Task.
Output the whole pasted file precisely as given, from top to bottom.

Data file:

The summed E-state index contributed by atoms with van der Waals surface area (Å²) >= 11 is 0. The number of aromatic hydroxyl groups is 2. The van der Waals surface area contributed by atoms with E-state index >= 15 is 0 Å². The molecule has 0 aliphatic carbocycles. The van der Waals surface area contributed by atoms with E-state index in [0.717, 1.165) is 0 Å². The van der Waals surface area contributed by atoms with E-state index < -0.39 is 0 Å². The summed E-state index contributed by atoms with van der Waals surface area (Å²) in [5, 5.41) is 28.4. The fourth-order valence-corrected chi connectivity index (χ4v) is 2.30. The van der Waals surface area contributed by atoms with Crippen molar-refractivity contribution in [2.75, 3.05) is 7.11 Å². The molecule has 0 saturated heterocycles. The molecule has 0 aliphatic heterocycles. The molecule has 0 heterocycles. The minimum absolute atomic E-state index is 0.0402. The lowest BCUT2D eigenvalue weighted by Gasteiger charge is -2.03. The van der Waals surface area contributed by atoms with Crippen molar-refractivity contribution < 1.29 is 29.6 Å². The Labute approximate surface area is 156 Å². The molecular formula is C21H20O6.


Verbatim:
The summed E-state index contributed by atoms with van der Waals surface area (Å²) >= 11 is 0. The number of aromatic hydroxyl groups is 2. The van der Waals surface area contributed by atoms with E-state index >= 15 is 0 Å². The molecule has 0 aliphatic carbocycles. The van der Waals surface area contributed by atoms with E-state index in [0.717, 1.165) is 0 Å². The van der Waals surface area contributed by atoms with E-state index < -0.39 is 0 Å². The summed E-state index contributed by atoms with van der Waals surface area (Å²) in [5, 5.41) is 28.4. The fourth-order valence-corrected chi connectivity index (χ4v) is 2.30. The van der Waals surface area contributed by atoms with Crippen molar-refractivity contribution in [2.75, 3.05) is 7.11 Å². The molecule has 0 saturated heterocycles. The molecule has 0 aliphatic heterocycles. The molecule has 0 heterocycles. The minimum absolute atomic E-state index is 0.0402. The lowest BCUT2D eigenvalue weighted by Gasteiger charge is -2.03. The van der Waals surface area contributed by atoms with Crippen molar-refractivity contribution < 1.29 is 29.6 Å². The Labute approximate surface area is 156 Å². The molecular formula is C21H20O6.